No more sharing radios.
Police officers in the Darby borough of Delaware County have become the first to receive new radios in the countywide radio investment program. This initiative is a part of a larger project to upgrade communication infrastructure among first responders.
“Delaware County has recently made enormous strides in improving our communication systems for our police, fire, and EMS,” said Timothy Boyce, the county’s director of emergency services, in a press conference on Tuesday.
The current first responder radio infrastructure is roughly 20 years old and riddled with “dead zones,” where the radio signal can drop unexpectedly. Additionally, the system is constantly receiving interference from television channels. The new radios offer a number of technological advancements, including playback and alternate channels.
“And for the first time in Delaware County, every officer will be assigned his own radio. No more sharing radios, no more dead batteries. Every officer will have his own and be able to serve 24/7,” Boyce said.
Historically, municipalities would have to fund a project like this, but the county has made it a priority to overhaul the system with the help of first responders and local officials, according to Boyce.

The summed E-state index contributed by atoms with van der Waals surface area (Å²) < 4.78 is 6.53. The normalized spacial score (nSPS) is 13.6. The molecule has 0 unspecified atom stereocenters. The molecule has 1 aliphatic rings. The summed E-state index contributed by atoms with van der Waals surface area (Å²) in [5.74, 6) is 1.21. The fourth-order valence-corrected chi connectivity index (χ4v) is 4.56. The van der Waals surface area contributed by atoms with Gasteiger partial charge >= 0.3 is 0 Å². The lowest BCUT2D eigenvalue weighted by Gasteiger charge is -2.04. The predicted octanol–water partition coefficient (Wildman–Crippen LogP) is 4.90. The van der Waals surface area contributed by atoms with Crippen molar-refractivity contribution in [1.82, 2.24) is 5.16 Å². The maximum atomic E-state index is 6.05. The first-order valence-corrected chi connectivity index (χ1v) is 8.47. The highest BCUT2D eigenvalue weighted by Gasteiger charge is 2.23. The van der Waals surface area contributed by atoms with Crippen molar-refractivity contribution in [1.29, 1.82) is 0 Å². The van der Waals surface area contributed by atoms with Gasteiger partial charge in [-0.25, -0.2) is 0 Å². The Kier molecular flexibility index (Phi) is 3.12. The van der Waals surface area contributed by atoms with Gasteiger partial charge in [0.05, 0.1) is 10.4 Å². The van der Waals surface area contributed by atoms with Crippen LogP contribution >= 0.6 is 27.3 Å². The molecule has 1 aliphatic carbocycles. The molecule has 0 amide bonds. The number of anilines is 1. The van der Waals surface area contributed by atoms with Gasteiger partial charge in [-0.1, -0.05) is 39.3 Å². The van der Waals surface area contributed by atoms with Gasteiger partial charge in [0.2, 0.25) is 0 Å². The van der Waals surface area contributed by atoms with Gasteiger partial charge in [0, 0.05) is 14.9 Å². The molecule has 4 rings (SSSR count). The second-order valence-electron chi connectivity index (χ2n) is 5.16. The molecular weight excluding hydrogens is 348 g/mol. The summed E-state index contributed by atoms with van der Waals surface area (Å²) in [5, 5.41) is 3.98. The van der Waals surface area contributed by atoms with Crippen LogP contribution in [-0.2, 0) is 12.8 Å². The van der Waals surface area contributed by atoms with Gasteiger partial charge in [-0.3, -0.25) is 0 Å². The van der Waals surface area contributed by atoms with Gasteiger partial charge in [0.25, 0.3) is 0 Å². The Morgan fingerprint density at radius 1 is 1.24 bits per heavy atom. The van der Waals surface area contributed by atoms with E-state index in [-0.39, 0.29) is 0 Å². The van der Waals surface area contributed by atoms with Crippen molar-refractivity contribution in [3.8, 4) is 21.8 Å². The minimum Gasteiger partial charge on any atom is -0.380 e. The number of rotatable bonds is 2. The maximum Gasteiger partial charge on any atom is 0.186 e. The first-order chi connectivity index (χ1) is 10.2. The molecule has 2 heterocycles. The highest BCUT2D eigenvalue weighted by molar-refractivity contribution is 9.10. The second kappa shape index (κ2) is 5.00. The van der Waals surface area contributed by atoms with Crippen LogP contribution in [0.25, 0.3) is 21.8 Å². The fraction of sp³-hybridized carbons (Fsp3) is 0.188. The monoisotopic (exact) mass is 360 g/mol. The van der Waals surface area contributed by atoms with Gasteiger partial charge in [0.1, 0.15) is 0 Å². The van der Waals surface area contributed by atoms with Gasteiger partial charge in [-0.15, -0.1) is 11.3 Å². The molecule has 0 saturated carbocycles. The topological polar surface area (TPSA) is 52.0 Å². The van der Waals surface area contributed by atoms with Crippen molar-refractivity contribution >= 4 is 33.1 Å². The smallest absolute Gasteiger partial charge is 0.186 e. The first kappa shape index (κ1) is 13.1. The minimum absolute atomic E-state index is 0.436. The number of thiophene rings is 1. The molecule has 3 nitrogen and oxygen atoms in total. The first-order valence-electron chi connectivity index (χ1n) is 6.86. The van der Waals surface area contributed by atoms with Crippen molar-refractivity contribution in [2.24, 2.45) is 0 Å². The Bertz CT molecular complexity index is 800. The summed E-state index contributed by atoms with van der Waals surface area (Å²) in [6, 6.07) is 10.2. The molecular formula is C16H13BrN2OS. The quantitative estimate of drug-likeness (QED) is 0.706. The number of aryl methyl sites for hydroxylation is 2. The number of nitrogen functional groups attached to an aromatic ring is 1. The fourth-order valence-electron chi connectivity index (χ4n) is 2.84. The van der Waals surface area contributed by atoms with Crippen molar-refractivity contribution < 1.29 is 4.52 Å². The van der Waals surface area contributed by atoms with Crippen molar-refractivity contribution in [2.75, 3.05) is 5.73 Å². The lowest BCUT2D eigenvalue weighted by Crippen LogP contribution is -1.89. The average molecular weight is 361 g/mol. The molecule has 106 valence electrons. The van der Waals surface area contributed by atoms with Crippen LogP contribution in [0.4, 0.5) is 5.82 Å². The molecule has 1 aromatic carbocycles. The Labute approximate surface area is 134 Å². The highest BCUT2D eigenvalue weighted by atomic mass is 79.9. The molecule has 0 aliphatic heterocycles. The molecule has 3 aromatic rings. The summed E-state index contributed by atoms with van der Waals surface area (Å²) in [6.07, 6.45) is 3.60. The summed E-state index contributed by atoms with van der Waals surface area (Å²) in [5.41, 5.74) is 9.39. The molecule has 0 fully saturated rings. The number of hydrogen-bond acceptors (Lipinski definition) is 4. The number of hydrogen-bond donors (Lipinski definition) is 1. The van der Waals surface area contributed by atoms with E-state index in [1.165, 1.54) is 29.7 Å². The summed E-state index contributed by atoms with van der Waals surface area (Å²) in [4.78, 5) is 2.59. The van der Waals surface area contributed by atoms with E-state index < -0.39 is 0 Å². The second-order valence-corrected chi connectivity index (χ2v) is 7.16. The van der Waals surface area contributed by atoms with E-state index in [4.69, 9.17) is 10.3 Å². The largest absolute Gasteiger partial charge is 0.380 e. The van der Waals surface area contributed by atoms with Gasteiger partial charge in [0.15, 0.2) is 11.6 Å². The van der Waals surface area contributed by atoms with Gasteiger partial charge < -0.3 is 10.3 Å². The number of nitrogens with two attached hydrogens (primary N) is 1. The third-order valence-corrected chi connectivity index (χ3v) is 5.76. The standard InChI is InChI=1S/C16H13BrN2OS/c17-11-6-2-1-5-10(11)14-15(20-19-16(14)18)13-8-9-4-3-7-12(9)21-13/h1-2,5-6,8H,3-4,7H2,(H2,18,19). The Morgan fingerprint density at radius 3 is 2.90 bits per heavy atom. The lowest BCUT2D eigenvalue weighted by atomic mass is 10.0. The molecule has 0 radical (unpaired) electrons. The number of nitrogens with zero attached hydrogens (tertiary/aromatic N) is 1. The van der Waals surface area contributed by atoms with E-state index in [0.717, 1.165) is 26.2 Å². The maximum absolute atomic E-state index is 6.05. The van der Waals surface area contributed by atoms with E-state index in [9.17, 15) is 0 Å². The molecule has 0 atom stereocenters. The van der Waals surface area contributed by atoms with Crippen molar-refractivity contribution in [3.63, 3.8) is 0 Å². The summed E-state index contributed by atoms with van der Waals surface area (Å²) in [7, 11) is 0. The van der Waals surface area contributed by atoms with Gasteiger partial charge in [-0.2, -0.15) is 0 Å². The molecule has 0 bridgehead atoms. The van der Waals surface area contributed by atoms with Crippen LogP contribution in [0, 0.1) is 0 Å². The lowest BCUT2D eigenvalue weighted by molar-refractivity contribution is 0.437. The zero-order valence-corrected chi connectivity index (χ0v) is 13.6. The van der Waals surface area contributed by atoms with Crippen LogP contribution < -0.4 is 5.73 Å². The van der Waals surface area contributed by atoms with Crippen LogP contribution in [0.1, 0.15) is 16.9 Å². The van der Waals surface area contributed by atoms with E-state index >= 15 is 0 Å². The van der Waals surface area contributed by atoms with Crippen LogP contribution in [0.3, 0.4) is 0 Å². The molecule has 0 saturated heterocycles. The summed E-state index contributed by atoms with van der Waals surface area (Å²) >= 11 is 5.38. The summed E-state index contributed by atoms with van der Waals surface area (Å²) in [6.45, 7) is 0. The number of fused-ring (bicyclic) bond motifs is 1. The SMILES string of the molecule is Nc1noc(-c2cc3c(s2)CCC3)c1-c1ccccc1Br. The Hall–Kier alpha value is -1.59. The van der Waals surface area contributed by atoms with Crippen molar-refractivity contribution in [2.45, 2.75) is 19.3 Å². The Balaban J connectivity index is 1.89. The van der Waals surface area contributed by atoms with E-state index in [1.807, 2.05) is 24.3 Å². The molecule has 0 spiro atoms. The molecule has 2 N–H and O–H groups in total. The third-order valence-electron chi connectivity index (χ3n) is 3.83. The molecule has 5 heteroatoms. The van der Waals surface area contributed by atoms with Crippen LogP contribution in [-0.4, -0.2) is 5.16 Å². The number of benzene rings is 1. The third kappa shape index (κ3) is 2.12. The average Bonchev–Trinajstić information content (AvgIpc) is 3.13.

“These radios are a huge asset to us,” said Joseph Gabe, the chief of the Darby Borough Police Department.
The $3.5 million project includes more than 2,500 radios, 1,200 of which will go to officers. Within two months, every police officer will have their own radio. The alternate channels will be completely functional in six months.
In addition to the new radios, officers will also have cellular radio phones as a private backup to radio.
“Again, it’s a backup to the radio system, we recognize we have issues, but Delaware County Council’s committed to making sure that officers are safe,” Boyce said.
Boyce says he wants to assure the public that this is in no way a cause for concern.
“No part of this is about encrypting or keeping the public from their right to know. But there are times when it’s protected health care information that best serves the community by using the phones,” Boyce said.
The radios and cellular phones are just several steps that the county is taking during this attempt to modernize countywide communication.
“These radios are very important as the upgrade as we move along with this new radio system,” said John Viola, Haverford Township Police Chief and president of the Delaware County Police Chiefs Association.
The entire endeavor to upgrade the county emergency communication network will include the construction of new towers and cost between $30 million to $50 million.
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